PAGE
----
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Fortification of flour with folic acid is an overdue public health measure in the UK
  1. David Walker
  1. Correspondence to Professor David Walker, University Hospitals of Morecambe Bay, Westmorland General Hospital, Burton Road, Kendal, Cumbria LA9 7RG, UK; david.walker{at}

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The MRC Vitamin Study Research Group randomised control trial published in 19911 was the first clear demonstration that folic acid supplementation at the time of conception significantly reduces the probability of neural tube defects. Of course, mandatory supplementation of flour is only one of the possible approaches to increasing folate levels in women of childbearing age but with the high rate of pregnancies that are not planned, it is difficult to enable women to ensure that their folic acid levels are high at the time of conception using other forms of supplementation. Promotion of voluntary uptake of folate supplements has been of limited effectiveness and uptake tends to be poor in lower socioeconomic groups, who potentially have the most to gain from supplementation. Mandatory supplementation of flour with folic acid has been adopted as the preferred public health measure for the prevention of neural tube defects in many countries.

Since 1991, mandatory folic acid fortification has been introduced in more than 70 countries including the USA, Canada and Australia with remarkable success. We now have substantial evidence that this practice is both effective and safe. In those countries using folic acid supplementation, the incidence of neural tube defects has decreased whereas in the UK the incidence has not decreased and indeed may now be increasing. The benefits are not limited to health gain. The healthcare cost savings from supplementation are substantial. The safety profile of supplementation is now much better understood as more countries adopt the measure. Meta-analyses of folic acid supplementation programmes using doses much higher than those proposed for the UK have not shown any adverse effect on the incidence of site-specific cancers or cardiovascular disease, which have been raised as concerns in the past. Concerns that folate supplementation might mask vitamin B12 deficiency and allow neurological progression have not been realised following the introduction of mandatory supplementation with folic acid.2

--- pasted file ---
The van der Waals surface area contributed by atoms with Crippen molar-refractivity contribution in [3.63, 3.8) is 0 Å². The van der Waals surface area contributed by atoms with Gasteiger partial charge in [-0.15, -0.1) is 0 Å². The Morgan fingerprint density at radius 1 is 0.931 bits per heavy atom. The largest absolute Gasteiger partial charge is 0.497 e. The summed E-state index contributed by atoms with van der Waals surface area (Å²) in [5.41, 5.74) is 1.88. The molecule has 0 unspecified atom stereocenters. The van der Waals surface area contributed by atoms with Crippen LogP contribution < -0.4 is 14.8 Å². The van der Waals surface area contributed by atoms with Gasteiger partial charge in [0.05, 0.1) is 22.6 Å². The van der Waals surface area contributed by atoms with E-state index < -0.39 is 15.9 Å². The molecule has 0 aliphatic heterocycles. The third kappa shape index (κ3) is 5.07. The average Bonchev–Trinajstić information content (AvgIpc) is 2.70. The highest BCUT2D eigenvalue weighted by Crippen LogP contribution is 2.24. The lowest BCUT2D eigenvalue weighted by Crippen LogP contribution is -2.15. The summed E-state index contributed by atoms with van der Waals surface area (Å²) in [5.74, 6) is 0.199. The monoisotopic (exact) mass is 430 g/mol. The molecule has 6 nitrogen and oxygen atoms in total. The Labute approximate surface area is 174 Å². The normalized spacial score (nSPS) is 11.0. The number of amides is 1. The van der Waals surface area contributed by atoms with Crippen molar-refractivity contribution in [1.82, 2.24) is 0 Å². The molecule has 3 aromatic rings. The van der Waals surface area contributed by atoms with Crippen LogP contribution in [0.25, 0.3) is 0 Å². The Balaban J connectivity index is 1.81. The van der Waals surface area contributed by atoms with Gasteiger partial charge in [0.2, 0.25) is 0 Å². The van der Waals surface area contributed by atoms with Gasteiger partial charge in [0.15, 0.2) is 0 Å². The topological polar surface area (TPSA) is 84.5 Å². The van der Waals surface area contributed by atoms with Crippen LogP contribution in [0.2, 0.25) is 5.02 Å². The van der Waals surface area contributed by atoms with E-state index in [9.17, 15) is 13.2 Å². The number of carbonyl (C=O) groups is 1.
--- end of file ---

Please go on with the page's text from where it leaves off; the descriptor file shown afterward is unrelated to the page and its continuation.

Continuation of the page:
A new study by Morris et al3 draws attention to the opportunity lost in the UK since the value of folate supplementation was identified in 1991 to prevent neural tube defects in the UK. Our failure to address this public health issue has resulted in potentially >2000 preventable neural tube defects in pregnancy. This is consistent with changes in incidence following the introduction of mandatory supplementation in other countries such as the USA.4

Mandatory folic acid supplementation of flour in the UK was recommended by the Royal College of Obstetricians and Gynaecologists (RCOG) in 1997. This position was supported in 2000 by the Committee on Medical Aspects of Food and Nutrition Policy. The recommendation was refined but supported by the Scientific Advisory Committee for Nutrition (SACN) in 2006 and again in 2009. SACN also recommended a corresponding reduction in voluntary supplementation in commercial foodstuffs to avoid excessive intake. Mandatory supplementation was also recommended by the Food Standards Agency in 2007. To date, no UK government has been willing to put forward legislation to mandate folic acid supplementation. A private member’s bill is currently being sponsored but the likelihood of success is low.

A further ironic development is that there is now evidence that commercial food manufacturers are beginning to reduce the levels of voluntary supplementation with folic acid, possibly in fulfilment of part of the SACN recommendations which, in the absence of mandatory supplementation of flour, may actually worsen the folate status of the population and increase the incidence of neural tube defects.

It is a recurring feature of UK public health policy that even when clear evidence of the safety and effectiveness of a public health intervention has been demonstrated through high quality research and review by expert bodies, recommendations for policy change are slow to be enacted. There are many examples in the UK of lost opportunities to address many preventable health risks including the delays in the limitation of smoking in public places, the slow implementation of preventive measures for venous thromboembolism in hospitals and the failure to extend the implementation of water fluoridation.

Once again the UK, having played a leading role in identifying the public health risk and the potential solution, is measuring the consequences of inaction at home, while other countries have taken a more proactive approach and are instead measuring the extent of their success. It is now 24 years since the problem was first clearly identified and 18 years since the Scientific Advisory Committee of the RCOG advised mandatory supplementation of flour. It is disappointing that despite overwhelming supporting evidence, we still have not found the courage to introduce this measure.


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  • Competing interests None declared.

  • Provenance and peer review Commissioned; internally peer reviewed.

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